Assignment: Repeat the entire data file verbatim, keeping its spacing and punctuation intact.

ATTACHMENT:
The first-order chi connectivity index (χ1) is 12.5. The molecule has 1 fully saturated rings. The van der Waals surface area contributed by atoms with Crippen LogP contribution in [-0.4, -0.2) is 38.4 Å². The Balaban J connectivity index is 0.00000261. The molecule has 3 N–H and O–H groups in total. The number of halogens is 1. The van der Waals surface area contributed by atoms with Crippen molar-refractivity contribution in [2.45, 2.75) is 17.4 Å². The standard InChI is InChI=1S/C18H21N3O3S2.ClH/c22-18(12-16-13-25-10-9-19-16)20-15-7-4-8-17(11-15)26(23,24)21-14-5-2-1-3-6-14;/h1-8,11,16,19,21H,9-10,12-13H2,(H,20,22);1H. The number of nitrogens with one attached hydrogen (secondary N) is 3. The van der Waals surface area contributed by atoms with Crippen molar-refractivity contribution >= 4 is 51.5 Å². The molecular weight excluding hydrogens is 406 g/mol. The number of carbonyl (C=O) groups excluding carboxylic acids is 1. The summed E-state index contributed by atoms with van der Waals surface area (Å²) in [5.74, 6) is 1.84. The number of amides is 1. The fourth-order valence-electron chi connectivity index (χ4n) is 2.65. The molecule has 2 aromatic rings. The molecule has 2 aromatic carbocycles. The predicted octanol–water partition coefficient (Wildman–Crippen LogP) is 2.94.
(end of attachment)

The first-order chi connectivity index (χ1) is 12.5. The molecule has 1 fully saturated rings. The van der Waals surface area contributed by atoms with Crippen LogP contribution in [-0.4, -0.2) is 38.4 Å². The Balaban J connectivity index is 0.00000261. The molecule has 3 N–H and O–H groups in total. The number of halogens is 1. The van der Waals surface area contributed by atoms with Crippen molar-refractivity contribution in [2.45, 2.75) is 17.4 Å². The standard InChI is InChI=1S/C18H21N3O3S2.ClH/c22-18(12-16-13-25-10-9-19-16)20-15-7-4-8-17(11-15)26(23,24)21-14-5-2-1-3-6-14;/h1-8,11,16,19,21H,9-10,12-13H2,(H,20,22);1H. The number of nitrogens with one attached hydrogen (secondary N) is 3. The van der Waals surface area contributed by atoms with Crippen molar-refractivity contribution >= 4 is 51.5 Å². The molecular weight excluding hydrogens is 406 g/mol. The number of carbonyl (C=O) groups excluding carboxylic acids is 1. The summed E-state index contributed by atoms with van der Waals surface area (Å²) in [5.74, 6) is 1.84. The number of amides is 1. The fourth-order valence-electron chi connectivity index (χ4n) is 2.65. The molecule has 2 aromatic rings. The molecule has 2 aromatic carbocycles. The predicted octanol–water partition coefficient (Wildman–Crippen LogP) is 2.94.